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'All that food came from the soil’: How earthworms make our Thanksgiving feasts possible

From farmers to researchers, Coloradans are embracing the benefits of worms
John Anderson the Worm Man and Forrest Carlson
Posted at 3:15 PM, Nov 23, 2023
and last updated 2023-11-24 08:48:33-05

FORT COLLINS AND AURORA, Colo. — For almost 30 years on a farm in Fort Collins, John Anderson has nurtured something other than crops: Red wigglers. That’s how he earned the nickname “the Colorado Worm Man.”

“I always say feed the soil, not the plant,” Anderson said. But mixing up his compost piles was back breaking work, until he discovered worms.

“I hate to say that I'm lazy, but I'm lazy,” he said. “So, I let the worms do all the turning for me.”

Now, the Colorado Worm Man is passing his knowledge on to the farm’s new owner, Forrest Carlson.

Carlson grows vegetables and raises chickens and turkeys on the OwlTree Farm. Once he started using worm castings to nourish his crop, “the results were just undeniable,” Carlson said. So, he bought Anderson’s worm composting operation and plans to expand it.

Their enthusiasm for the benefits of worms is also backed by science. Earthworms contribute significantly to food production worldwide, according to a recent study by the Department of Soil and Crop Sciences at Colorado State University in Fort Collins.

John Anderson worms in hand
In the palm of his hand, in a small clump of compost, John Anderson holds dozens of tiny worms.

“Soil is just so fundamental to obviously all of our agricultural production,” said Steven Fonte, a professor of agroecosystem ecology who contributed to the study. "The soil’s the most diverse habitat that we have on the planet, and there are so many different organisms living there. But worms are the most visible and likely one of the most beneficial."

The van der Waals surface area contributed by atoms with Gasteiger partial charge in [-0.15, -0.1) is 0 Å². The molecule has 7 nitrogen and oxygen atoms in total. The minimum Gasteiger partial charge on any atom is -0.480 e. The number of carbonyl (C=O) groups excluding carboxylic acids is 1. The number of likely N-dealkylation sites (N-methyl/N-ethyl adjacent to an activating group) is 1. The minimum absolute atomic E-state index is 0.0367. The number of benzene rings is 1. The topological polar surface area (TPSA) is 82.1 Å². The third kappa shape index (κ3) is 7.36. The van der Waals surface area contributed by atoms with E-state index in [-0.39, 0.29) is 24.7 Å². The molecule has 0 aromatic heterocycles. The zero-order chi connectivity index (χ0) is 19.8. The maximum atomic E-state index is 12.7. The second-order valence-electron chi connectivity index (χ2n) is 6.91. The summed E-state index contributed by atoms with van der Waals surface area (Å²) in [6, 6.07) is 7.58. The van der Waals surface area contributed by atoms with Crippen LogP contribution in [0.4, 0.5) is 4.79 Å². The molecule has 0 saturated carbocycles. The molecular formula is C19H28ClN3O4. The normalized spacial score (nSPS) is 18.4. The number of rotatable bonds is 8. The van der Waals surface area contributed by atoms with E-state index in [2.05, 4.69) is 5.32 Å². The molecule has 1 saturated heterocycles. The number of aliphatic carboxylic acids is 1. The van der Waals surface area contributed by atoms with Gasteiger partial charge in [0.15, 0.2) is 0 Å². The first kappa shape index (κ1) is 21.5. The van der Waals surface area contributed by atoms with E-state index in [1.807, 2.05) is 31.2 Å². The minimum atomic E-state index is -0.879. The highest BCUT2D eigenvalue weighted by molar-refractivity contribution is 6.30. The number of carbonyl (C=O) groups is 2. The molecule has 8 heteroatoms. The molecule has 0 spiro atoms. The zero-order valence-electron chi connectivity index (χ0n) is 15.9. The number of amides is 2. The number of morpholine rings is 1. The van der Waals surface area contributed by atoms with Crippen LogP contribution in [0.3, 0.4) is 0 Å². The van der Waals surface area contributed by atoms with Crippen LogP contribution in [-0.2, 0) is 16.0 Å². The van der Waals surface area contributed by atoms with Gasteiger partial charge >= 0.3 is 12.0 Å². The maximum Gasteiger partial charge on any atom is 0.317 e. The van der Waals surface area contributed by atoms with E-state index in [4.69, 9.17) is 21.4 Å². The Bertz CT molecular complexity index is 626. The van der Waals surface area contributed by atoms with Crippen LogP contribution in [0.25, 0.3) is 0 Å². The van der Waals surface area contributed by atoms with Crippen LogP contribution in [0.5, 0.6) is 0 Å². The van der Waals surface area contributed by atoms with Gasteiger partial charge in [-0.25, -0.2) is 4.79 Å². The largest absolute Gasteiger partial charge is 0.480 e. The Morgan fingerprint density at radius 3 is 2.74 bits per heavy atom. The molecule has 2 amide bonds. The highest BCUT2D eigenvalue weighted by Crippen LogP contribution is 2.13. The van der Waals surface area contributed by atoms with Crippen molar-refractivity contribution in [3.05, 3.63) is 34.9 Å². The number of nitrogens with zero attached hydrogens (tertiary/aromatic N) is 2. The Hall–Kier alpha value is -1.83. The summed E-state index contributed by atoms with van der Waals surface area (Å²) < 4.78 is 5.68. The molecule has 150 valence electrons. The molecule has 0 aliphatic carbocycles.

He added worms "do so much in terms of making nutrients available for plants and recycling old or dead organic matter and releasing those nutrients."

Through CSU’s research, “we were able to find that earthworms increase overall agricultural production by about 6.5%, which doesn't sound like a lot. But that is roughly equivalent to the grain production of Russia, which is the fourth largest grain producer in the world.”

earthworm global study
Earthworms contribute to the global growth of crops like grains and beans, according to the CSU study.

“Thanksgiving's a good day to recognize that since we're all focused on eating,” Fonte said. “If we can leverage the value that nature's already providing us in terms of soil biodiversity, we really stand to gain a lot as a society.”

On the Front Range, the Colorado Worm Man has recognized that value for decades.

"People keep saying they 'gotta throw it away. Gotta throw it away.' And I've never been able to find where away is," Anderson said. "Landfills are filling up faster and faster than ever and all that nitrogen is poisoning groundwater, poisoning the air."

Raising worms is a way to recapture that waste and make it into something useful. And now, younger generations are joining him.

Alyssia Richardson Princess Gardens worm composting
Alyssia Richardson teaches young people how to use worms in their urban gardens through her business Princess Gardens.

Alyssia Richardson runs Princess Gardens, a sustainability center in the Denver metro area where she promotes urban agriculture and worm composting.

Worms “help us to just close the loop through their poop,” Richardson said. "Once we've taken our kitchen scraps out for them to eat, they eat it, poop it out, and then we take their poop and put it back into a garden. And it's just this cycle of them helping us to eat more healthy.”

With appreciation for worms growing, Anderson knows his retirement isn’t an end to his passion project.

“It's a great hobby for people, and they get to feel good about not throwing stuff away. Those are resources, not waste,” he said. “You're only limited by your imagination.”

'All that food came from the soil’: How earthworms make our Thanksgiving feasts possible

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